Sunday, May 17, 2015

Chickpea peaks, aquafaba or the nouveau egg white.




Isn't it fancy?

For my very first Mother's Day, I was given the gift of a hand blender with four attachments. One of these attachments being a whisk. In the old days of veganism, I actually disposed of my vintage egg beater as I had no apparent use for it other that for it to act as a dust collector or ornamental piece- maybe something along the lines of Duchamp?


I had been reading about people making meringue with the liquid from cans of chickpeas. The first time I saw it was on Floral Frosting's blog. If you haven't seen her work, go have a look. Her blog is like sugar laden eye candy, with beautiful swirls of colour. From there, I discovered the Facebook page "Vegan Meringue- hits and misses".

I decided to have a go, not exactly following a recipe, but adapting from all the ones that I had read into something that made sense to me.

To start, I measured out the liquid from a tin of chickpeas. It came to 3/4 of a cup.  I placed this in a bowl with half a teaspoon of cream of tartar to stabilise it. I'm guessing that means that the cream of tartar helps the peaks to form. I mixed this with my electric whisk for a couple of minutes until it started to froth up. I then added the same amount of powdered sugar and continued to whisk until stiff peaks formed.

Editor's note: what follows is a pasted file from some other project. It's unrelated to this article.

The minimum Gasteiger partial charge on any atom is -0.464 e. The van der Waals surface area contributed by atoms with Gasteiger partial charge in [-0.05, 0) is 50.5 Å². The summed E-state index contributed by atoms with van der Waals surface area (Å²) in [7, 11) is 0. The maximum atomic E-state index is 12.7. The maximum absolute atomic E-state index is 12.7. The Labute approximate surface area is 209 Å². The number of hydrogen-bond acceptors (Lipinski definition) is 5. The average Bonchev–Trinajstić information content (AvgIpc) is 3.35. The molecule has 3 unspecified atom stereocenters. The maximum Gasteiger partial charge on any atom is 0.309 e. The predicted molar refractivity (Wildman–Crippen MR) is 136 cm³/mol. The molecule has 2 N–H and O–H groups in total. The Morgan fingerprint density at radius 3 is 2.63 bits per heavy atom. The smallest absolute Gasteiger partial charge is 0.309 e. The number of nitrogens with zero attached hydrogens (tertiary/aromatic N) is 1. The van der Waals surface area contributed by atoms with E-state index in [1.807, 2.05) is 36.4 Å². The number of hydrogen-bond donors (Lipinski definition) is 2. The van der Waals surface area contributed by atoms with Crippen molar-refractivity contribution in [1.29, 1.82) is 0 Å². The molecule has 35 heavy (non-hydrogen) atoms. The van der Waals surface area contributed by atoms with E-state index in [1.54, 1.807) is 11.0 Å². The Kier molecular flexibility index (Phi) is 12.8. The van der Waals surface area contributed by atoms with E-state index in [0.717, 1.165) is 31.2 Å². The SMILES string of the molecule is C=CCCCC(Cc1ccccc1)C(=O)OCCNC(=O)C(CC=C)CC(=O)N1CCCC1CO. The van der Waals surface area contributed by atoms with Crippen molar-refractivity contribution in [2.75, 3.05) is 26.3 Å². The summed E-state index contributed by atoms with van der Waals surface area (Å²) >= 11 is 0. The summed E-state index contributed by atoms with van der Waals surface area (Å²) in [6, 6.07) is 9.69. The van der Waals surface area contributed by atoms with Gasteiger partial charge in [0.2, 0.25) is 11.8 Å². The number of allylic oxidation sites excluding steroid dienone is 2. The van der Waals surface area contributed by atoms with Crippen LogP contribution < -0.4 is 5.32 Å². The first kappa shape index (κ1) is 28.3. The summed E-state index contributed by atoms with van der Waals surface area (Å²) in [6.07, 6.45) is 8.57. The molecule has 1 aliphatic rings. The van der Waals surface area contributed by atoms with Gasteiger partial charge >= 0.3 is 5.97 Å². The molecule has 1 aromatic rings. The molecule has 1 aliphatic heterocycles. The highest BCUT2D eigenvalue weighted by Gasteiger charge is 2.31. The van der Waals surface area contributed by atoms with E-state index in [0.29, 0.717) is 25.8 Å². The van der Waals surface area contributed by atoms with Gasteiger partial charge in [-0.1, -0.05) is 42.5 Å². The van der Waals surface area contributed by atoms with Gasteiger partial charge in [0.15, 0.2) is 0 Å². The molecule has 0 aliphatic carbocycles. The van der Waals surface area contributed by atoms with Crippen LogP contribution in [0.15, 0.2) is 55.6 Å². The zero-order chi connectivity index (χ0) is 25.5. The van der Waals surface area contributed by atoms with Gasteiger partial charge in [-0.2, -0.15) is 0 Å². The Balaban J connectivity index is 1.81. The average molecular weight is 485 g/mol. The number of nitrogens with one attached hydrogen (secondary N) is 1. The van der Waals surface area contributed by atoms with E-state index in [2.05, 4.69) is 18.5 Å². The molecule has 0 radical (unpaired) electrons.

It worked. I think the novelty factor was my main reason for trying this recipe out. I'm guessing this so called "aquafaba" (latin for both water and chickpeas- fancy, huh? I kinda prefer the grass roots implications of the words "chickpea water". It's funnier.) is a pretty good replacement for all things eggwhite. I've read of people making macaroons, pav, mayo and cakes. I do wonder how an omelette may fair up?

Apparently, the small meringues need to be cooked at about 100C for one or two hours. My oven is hot like the sun and even with the door slightly opened, managed to sear these babies after 15 minutes. Even slightly browned, they were still very meringue- crunchy and chewy all at once.


Funny thing, though after leaving them on the bench for a couple of hours they went soft. I'm assuming that has something to do with the cooking time. I'm going to have to look into that a bit more.


Fun times ahead! x

2 comments:

  1. The ones we had at CLF went soft too but I think that was because they were sandwiched with some squirty cream. I've yet to try this out but I fancy trying chocolate mousse.

    ReplyDelete
    Replies
    1. That's a good idea. You'll have to let me know how that goes. 😊

      Delete